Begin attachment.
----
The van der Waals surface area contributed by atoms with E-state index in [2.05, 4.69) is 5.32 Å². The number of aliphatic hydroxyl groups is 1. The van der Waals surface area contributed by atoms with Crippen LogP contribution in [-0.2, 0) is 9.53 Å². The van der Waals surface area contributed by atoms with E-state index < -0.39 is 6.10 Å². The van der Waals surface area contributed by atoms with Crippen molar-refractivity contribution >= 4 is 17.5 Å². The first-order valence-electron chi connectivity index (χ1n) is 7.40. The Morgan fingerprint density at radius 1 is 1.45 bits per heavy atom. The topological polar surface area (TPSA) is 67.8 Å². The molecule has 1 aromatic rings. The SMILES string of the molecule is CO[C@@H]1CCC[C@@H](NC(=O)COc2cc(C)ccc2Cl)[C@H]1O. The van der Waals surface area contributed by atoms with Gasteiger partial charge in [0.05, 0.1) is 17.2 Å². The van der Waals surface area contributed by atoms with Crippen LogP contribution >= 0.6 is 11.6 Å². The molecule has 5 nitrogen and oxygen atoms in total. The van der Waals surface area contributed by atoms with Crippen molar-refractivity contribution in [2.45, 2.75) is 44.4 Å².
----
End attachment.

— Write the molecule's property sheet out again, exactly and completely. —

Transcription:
The van der Waals surface area contributed by atoms with E-state index in [2.05, 4.69) is 5.32 Å². The number of aliphatic hydroxyl groups is 1. The van der Waals surface area contributed by atoms with Crippen LogP contribution in [-0.2, 0) is 9.53 Å². The van der Waals surface area contributed by atoms with E-state index < -0.39 is 6.10 Å². The van der Waals surface area contributed by atoms with Crippen molar-refractivity contribution >= 4 is 17.5 Å². The first-order valence-electron chi connectivity index (χ1n) is 7.40. The Morgan fingerprint density at radius 1 is 1.45 bits per heavy atom. The topological polar surface area (TPSA) is 67.8 Å². The molecule has 1 aromatic rings. The SMILES string of the molecule is CO[C@@H]1CCC[C@@H](NC(=O)COc2cc(C)ccc2Cl)[C@H]1O. The van der Waals surface area contributed by atoms with Gasteiger partial charge in [0.05, 0.1) is 17.2 Å². The van der Waals surface area contributed by atoms with Crippen LogP contribution >= 0.6 is 11.6 Å². The molecule has 5 nitrogen and oxygen atoms in total. The van der Waals surface area contributed by atoms with Crippen molar-refractivity contribution in [2.45, 2.75) is 44.4 Å².